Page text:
Anger, for example, is energetic force. A common response to feeling shame is to get angry, possibly to the point of aggression; shame reduces us, but anger makes us (temporarily, at least) feel big, powerful. We resist, and perhaps even drive back the Thing at the other end of that perceived value judgment for a little while, but in truth the emotional tinder is still in us all the time and while we’ve expended a lot of emotional energy, while we’ve destabilized the apple cart in whatever relationship housing the current emotional upheaval, we haven’t necessarily addressed that tinder that can be so easily sparked.

Until we recognize and understand the components of the bomb, we cannot understand how best to diffuse it effectively.

My friend Alf tells an amusing anecdote that, while appearing unrelated, is entirely related: Twice while visiting a friend in northern Ontario, he got tagged by highway OPP late at night, doing egregious speeds along the highway. The second time he was stopped, he asked the cop in humour why they spend their nights out in the wilds like that, just waiting for him. The cop smiled, then explained, “We’re saving lives, for real. If you hit a deer at 80kph, you have an excellent chance of walking away with nothing but some damage to the front of your car and probably a window replacement. If you hit a deer at 120kph or above, odds are good we’ll be scraping your remains off the next two kilometers of highway, because the impact will kill you.”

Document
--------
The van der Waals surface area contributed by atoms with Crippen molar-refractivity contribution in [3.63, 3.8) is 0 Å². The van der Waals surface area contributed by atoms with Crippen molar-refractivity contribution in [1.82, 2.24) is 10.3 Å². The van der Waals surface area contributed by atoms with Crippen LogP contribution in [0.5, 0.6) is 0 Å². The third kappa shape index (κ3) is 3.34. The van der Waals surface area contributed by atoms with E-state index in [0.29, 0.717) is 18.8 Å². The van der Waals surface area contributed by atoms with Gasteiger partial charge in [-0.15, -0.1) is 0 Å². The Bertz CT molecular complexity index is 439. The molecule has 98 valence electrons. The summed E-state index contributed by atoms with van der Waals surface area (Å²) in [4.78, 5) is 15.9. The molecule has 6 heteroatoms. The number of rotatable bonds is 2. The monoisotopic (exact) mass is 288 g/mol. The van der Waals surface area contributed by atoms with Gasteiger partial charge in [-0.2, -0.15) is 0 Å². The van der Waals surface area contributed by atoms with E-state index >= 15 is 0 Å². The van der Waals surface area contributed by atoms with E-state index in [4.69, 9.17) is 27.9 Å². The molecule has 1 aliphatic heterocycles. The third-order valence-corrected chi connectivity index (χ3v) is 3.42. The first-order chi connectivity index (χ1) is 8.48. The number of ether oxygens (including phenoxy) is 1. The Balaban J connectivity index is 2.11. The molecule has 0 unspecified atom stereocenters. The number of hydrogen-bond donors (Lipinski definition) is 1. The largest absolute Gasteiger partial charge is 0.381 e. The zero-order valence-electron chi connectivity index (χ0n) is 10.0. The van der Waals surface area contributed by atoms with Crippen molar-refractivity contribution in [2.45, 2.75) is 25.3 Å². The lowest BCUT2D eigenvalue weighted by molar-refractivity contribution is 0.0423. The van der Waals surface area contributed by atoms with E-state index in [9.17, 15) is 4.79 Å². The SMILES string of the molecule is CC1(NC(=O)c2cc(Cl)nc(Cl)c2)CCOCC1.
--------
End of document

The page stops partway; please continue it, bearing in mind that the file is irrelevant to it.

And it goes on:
The more force you apply…

This all ties back to yesterday’s post about breathing, and emptying hands. There are a lot of images of breathing into hands that I find useful and evocative, from breathing warmth onto them, to breathing or blowing things out of them; blowing onto the dandelion head held in my fingers releases the fliers into the sky and freedom. Breath is both what fills and what empties. Breathing enables us to take the pause that pulls us back from the brink of picking up a weapon-of-choice and applying force where force is perceived; our reactivity to feeling shame, for example. The physical signals are the clue that something is amiss, and the cue to make a conscious choice rather than an escape into unconscious, reflexive, self-defensive reaction. We don’t want to, but to allow for change and growth, we probably have to.

It does get easier with practice, and it’s okay to ask for help. If this work was easy, everyone would be wearing saffron robes and eating granola.

One day at a time, one breath at a time; one foot in front of the other.